maritime lien

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A maritime lien is a type of lien originating from admiralty law. The lien provides security to a creditor, usually for providing services to the ship or due to injury caused by the ship. Maritime liens arise by operation of law at the moment that the services are rendered or the injury is caused. Maritime liens travel with the property and can be enforced by an in rem action, so the sale of the vessel to a bona fide purchaser without knowledge of the lien will not prevent enforcement. 

The Federal Maritime Lien Act governs the attachment of maritime liens. 46 USC §31342 sets the rules for establishing maritime liens:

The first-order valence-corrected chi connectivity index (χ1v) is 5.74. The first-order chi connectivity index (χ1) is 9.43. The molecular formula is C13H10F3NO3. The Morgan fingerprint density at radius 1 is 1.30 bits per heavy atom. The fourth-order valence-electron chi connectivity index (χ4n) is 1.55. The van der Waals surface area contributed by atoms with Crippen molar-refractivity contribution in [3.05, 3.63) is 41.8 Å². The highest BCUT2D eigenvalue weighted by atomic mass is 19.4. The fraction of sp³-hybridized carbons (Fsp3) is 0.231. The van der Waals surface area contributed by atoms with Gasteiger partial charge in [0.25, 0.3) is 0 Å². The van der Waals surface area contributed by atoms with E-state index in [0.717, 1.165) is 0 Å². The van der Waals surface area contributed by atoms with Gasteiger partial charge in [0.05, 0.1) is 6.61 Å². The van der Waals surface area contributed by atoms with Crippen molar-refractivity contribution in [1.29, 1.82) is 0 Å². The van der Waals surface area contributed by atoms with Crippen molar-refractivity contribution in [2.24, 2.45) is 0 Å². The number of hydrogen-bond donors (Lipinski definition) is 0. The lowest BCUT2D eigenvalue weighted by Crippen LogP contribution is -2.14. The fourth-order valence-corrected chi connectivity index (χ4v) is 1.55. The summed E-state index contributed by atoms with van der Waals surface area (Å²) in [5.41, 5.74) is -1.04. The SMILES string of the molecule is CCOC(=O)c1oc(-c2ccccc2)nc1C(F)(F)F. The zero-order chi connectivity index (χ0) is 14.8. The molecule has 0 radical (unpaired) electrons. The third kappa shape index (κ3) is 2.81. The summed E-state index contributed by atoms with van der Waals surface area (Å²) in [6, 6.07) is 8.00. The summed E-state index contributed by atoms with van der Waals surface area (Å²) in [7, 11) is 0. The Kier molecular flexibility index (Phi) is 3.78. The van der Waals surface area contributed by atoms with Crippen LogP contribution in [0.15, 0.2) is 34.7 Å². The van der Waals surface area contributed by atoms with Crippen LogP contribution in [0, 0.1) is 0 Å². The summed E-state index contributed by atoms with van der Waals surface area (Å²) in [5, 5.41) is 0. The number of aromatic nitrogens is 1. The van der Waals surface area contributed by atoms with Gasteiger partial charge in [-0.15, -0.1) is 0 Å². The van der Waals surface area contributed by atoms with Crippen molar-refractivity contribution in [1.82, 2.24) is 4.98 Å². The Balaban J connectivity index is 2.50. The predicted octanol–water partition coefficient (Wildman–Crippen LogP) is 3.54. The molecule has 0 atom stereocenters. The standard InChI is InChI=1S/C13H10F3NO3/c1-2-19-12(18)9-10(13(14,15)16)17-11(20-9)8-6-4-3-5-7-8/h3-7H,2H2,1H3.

(a) "Except as provided in subsection (b) of this section, a person providing necessaries to a vessel on the order of the owner or a person authorized by the owner--

  1. has a maritime lien on the vessel;
  2. may bring a civil action in rem to enforce the lien; and
  3. is not required to allege or prove in the action that credit was given to the vessel.

(b) This section does not apply to a public vessel.”

[Last updated in June of 2023 by the Wex Definitions Team]